SPJ Improves and Protects Journalism - at Home and Abroad
Smith, Kevin Z., The Quill
A MALAYSIAN JOURNALIST STOOD next to me puffing on a cigarette, quietly drawing down its tobacco and holding its intoxicating smoke deep in his lungs before releasing his stormy cloud into the air.
"You know, smoking will kill you," someone in the crowd said, obviously as taken as I was with the delight with which the man smoked.
"In my country, smoking has killed many journalists; but it has been the smoke of a gun that has done us in," he retorted.
This simple yet staggering exchange took place during my first trip to South Korea in 2007 while I was attending a journalism conference sponsored by the Asian American Journalists Association. Clearly, it left an impression on me. I've made three trips to Korea, attending two World Journalism Conferences sponsored by the Journalists Association of Korea. I've even traveled to Taiwan for SPJ. These trips have helped me gain a fresh perspective on international journalism - the intended purpose.
From these journeys I've confirmed what I had previously suspected: Journalism in other countries is dangerous, even life threatening. That conference almost three years ago opened my eyes wide to the treatment of journalists outside our borders. I'll never forget the story of the Nepalese reporter who - not once, but three times - was dragged from his home in view of his wife and children and beaten by thugs for what he had written. According to the Committee to Protect Journalists, 33 members of the press have been killed this year, and 760 of our colleagues have been killed since 1 992. Thirty journalists are still missing.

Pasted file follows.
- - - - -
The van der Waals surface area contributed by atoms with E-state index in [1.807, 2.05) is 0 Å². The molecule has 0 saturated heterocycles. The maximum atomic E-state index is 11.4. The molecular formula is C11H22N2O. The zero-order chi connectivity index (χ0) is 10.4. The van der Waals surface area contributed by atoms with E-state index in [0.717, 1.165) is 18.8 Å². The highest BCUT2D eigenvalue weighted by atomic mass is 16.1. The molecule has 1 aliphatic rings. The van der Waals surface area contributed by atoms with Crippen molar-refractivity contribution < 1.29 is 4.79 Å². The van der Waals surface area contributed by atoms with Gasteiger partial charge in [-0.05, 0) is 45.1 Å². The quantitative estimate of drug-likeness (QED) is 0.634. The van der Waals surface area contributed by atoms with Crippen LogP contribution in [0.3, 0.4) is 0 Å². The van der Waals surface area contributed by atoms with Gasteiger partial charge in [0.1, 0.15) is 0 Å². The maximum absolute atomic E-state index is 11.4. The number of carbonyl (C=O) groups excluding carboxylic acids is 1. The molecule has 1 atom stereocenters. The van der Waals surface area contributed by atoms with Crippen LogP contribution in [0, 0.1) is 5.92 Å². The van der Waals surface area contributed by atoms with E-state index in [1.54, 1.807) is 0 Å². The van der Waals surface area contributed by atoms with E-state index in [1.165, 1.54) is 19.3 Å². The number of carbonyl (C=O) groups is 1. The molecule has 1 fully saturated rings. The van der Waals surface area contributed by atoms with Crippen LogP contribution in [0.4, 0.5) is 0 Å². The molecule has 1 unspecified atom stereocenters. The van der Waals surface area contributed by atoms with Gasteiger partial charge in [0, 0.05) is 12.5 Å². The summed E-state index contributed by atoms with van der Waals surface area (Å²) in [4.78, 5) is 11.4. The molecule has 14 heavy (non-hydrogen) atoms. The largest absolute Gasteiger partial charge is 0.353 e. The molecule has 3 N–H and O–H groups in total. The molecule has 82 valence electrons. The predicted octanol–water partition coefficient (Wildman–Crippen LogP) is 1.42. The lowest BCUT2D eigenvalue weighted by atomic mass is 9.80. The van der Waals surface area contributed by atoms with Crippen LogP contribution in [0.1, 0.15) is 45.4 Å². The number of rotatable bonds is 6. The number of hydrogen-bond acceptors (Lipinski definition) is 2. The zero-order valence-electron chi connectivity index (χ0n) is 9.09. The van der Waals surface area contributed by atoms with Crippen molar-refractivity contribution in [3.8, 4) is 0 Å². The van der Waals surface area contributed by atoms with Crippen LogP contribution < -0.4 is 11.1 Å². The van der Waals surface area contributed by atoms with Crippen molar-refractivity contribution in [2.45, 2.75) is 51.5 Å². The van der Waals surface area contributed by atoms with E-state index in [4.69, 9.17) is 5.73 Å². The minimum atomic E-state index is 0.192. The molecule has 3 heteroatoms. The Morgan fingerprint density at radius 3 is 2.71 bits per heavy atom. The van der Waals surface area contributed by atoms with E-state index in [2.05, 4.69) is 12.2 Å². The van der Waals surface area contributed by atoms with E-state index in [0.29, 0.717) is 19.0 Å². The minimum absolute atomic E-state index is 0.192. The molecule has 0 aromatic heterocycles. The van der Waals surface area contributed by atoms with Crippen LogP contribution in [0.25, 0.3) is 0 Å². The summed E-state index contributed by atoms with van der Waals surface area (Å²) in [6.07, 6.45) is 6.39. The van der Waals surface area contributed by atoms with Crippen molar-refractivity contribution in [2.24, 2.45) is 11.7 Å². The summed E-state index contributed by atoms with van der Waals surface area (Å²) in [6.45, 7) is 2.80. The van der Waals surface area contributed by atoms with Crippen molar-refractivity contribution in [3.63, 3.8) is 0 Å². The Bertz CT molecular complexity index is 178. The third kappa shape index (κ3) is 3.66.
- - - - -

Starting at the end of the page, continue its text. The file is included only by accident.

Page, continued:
I've heard plenty of stories of captivity, threats and men with guns visible following editors to and from their offices. And here in the United States we complain if we have to eat lunch and dinner at our desks in the same day.
Because of my interest in international journalism, this year I've asked SPJ's International Journalism Committee to step up and strike boldly at some of these problems. SPJ is not an international organization, but we have members in several countries. Recently, I handed my SPJ president's card to a Denver reporter who was relocating to Toronto, encouraging him to stay engaged in our organization. He said he would. Since taking office, I've received e-mails from journalists in Canada, India, Mexico and Germany asking for advice from our organization.
Recently, I held a groundbreaking conference call with Joel Simon, executive director of the Committee to Protect Journalists. The call was set up by SPJ's International and Journalism Education Committees. For the first time, SPJ has pledged to lend real support and work collaboratively with an internationally focused journalism organization to address these concerns over journalists' treatment. …